Official release of Slackware 15.0, powered by Linux kernel 5.15 LTS


The Slackware Linux Project today released Slackware 15.0 after six years of development, bringing you a more modern and fresh operating system with some of the latest and greatest GNU/Linux technologies.

Powered by latest Long Term Support (LTS) Linux 5.15 kernel series, Slackware 15.0 finally adopts Pluggable Authentication Modules (PAM) for pure shadow passwords, switches to elogind as default user login and seat manager instead of ConsoleKit2, adopts PipeWire low-level multimedia framework , adds support for Wayland, and adds support for Rust and Python 3 languages.

On the software side, Slackware 15.0 comes with the Xfce 4.16 and KDE Plasma 5.23 desktop environments, adds Dovecot IMAP and POP3 server to replace old imapd and ipop3d, removes support for Qt4 as Qt5 is now standard, and introduces new scripts to help you easily rebuild the installer and create kernel packages for your needs.

An interesting change in this version is a new “” script which allows the automatic reconstruction of the entire operating system from source. In addition, Slackware’s pkgtools package management utilities have received many improvements and new features, such as file locking to avoid conflicts between installations or parallel upgrades and the ability to limit the amount of data written to storage to avoid additional writes to SSD devices.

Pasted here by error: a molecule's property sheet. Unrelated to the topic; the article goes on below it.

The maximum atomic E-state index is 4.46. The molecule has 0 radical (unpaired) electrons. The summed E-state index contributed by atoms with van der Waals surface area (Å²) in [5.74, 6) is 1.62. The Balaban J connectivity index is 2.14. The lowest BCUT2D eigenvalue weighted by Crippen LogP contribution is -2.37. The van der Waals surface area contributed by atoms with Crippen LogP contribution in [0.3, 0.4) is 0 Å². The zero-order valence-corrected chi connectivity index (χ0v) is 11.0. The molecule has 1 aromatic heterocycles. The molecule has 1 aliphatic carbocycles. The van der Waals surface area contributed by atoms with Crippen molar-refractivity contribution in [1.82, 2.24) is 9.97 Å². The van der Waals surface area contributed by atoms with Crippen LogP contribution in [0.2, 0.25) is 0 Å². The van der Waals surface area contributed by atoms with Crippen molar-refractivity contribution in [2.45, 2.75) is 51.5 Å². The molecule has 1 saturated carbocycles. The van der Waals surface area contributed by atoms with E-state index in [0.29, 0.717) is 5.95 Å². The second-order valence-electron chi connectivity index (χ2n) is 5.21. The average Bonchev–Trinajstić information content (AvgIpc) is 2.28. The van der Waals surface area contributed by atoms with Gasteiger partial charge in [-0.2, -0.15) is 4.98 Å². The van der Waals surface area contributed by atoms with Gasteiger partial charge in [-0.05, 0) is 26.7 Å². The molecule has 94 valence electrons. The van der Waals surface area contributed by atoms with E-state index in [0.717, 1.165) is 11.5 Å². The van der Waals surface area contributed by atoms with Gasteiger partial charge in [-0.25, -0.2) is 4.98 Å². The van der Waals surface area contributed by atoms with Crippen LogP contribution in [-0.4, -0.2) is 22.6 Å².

“There have been way too many changes to start covering here, but for our dedicated user base, suffice to say you’ll find things modern but also familiar,” the team said. “The challenge this time around was to embrace as many good things as possible without changing the character of the operating system. Keep it familiar, but make it modern.

If you want to try Slackware, you can download Slackware 15.0 live ISO images with KDE Plasma, Xfce, Cinnamon and MATE desktops, as well as the DAW live image for audio work, right now from the official website. In the meantime, check out the full package list and release notes if you’re curious about exactly what landed in this major release.

Slackware is a legend, it is the oldest GNU/Linux distributions that are still maintained today. Slackware was created by Patrick Volkerding in 1993, when the first version (1.00) was released to the general public. It is older than Debian GNU/Linux or Red Hat Linux, and it is a mature, stable and independent operating system for desktops and servers.

Slackware continues to support both 32-bit and 64-bit machines, and with this release there is also support for UEFI installations (64-bit only, of course). However, there is still no official Secure Boot support at the moment (planned for the next release).

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